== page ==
Stephen Smith, 64, from Liverpool died in April was repeatedly and incorrectly turned down for benefits
The treatment of a six-stone man deemed “fit to find work” by the DWP despite barely being able to walk before he died ‘followed policy,’ according to an investigation.
Images of Stephen Smith’s skeletal frame shocked the nation when they were published earlier this year.
The fragile 64-year-old was forced to get a pass to leave hospital to fight the Department for Work and Pension’s (DWP) decision to axe his disability benefits.
He was also repeatedly and incorrectly turned down for benefits while suffering with a number of serious illnesses before his death in April, reports the Liverpool Echo.
The DWP had ruled the Liverpudlian could work and ordered him to sign on for Job Seeker’s Allowance and head to the job centre once a week to prove he was looking for work.
But the tribunal ruled in favour of Mr Smith after a judge saw he could barely walk down the road and the DWP were made to pay him £4,000 in back pay.
Sadly, he never had the chance to use it – and the money was used to pay for his funeral.
Now an investigation into the treatment of Mr Smith has shockingly found that the DWP ‘followed policy’.
It comes after there were widespread calls for an independent inquiry into his treatment, including from Birkenhead MP and Work and Pensions Committee chair Frank Field.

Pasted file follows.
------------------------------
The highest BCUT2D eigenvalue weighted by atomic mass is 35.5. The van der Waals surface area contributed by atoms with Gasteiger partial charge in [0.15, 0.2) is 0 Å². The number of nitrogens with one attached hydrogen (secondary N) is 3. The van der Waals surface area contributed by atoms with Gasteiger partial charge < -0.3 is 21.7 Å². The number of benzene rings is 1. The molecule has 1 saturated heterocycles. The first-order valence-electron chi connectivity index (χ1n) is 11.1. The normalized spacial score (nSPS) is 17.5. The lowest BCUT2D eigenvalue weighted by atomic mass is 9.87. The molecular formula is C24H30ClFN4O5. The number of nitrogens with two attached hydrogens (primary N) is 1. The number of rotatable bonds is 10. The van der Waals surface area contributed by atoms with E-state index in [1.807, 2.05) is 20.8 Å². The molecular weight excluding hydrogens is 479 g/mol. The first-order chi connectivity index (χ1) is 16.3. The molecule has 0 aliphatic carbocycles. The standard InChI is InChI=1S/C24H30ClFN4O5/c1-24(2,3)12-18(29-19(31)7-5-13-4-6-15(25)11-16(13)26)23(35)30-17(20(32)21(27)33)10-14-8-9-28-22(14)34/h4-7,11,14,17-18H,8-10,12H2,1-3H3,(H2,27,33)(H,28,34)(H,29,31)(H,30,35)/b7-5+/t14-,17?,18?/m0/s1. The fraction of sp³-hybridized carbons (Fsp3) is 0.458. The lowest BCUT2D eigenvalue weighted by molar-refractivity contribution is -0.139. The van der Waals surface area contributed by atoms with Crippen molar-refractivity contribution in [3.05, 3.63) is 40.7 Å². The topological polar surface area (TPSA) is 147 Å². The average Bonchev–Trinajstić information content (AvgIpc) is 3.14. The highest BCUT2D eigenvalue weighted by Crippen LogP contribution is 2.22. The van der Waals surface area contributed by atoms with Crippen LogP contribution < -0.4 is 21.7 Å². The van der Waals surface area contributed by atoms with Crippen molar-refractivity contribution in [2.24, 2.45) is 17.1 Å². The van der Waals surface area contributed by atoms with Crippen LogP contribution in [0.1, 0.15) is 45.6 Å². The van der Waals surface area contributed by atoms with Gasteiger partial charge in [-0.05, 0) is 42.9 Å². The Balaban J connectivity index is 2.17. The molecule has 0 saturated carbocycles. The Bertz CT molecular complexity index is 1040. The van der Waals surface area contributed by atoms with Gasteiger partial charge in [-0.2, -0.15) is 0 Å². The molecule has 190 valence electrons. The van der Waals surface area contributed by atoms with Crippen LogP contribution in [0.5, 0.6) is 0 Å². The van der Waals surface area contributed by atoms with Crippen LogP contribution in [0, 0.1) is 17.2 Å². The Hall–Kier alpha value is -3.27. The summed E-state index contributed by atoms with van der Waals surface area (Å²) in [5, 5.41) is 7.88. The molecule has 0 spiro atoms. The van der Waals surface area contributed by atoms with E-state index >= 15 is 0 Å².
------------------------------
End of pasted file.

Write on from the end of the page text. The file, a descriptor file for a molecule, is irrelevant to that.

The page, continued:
He wrote to Work and Pensions Secretary Amber Rudd who would not grant a full inquiry – instead only ordering an internal DWP review.
The results of that review have now been revealed.
Writing to Mr Field, Ms Rudd states: “This review has now concluded and shows that whilst the policy guidance was followed in Mr Smith’s case, there were crucial safeguarding opportunities which were missed by the Department.
“The review has identified areas where we need to change our policy and we will be implementing these changes to ensure our most vulnerable claimants are protected.”
The letter states that the changes will include:
– Identifying other trigger points for information sharing between lines to improve, join up and provide more holistic support
-Improving awareness across benefit lines of how new awards to or changes in benefit entitlement can materially affect other benefits in payment or under appeal – and encouraging or requiring staff to look for an act on these these links.
– Identifying the opportunities to embed these recommendations effectively and quickly across multiple customer journeys
Ms Rudd wrote: “The Department will be working at pace to ensure that these are embedded and that vulnerable claimants are receiving the best possible support from the Department. I am adamant that we will learn important lessons from this tragic case and make changes to protect people like Mr Smith in future.”
Mr Field was seriously unimpressed with the lack of humanity and abundance of jargon in a response about the death of a man so clearly failed by the system.
He told the ECHO: “‘This letter heavily disguises the fact that we’re talking about a man who lost his life, not a package that got lost within the DWP.
“It sums up much of what’s wrong with the DWP, which is apparently very short on human sympathy.
“What kind of policy guidance is it that fails to recognise that somebody is seriously ill and dying?’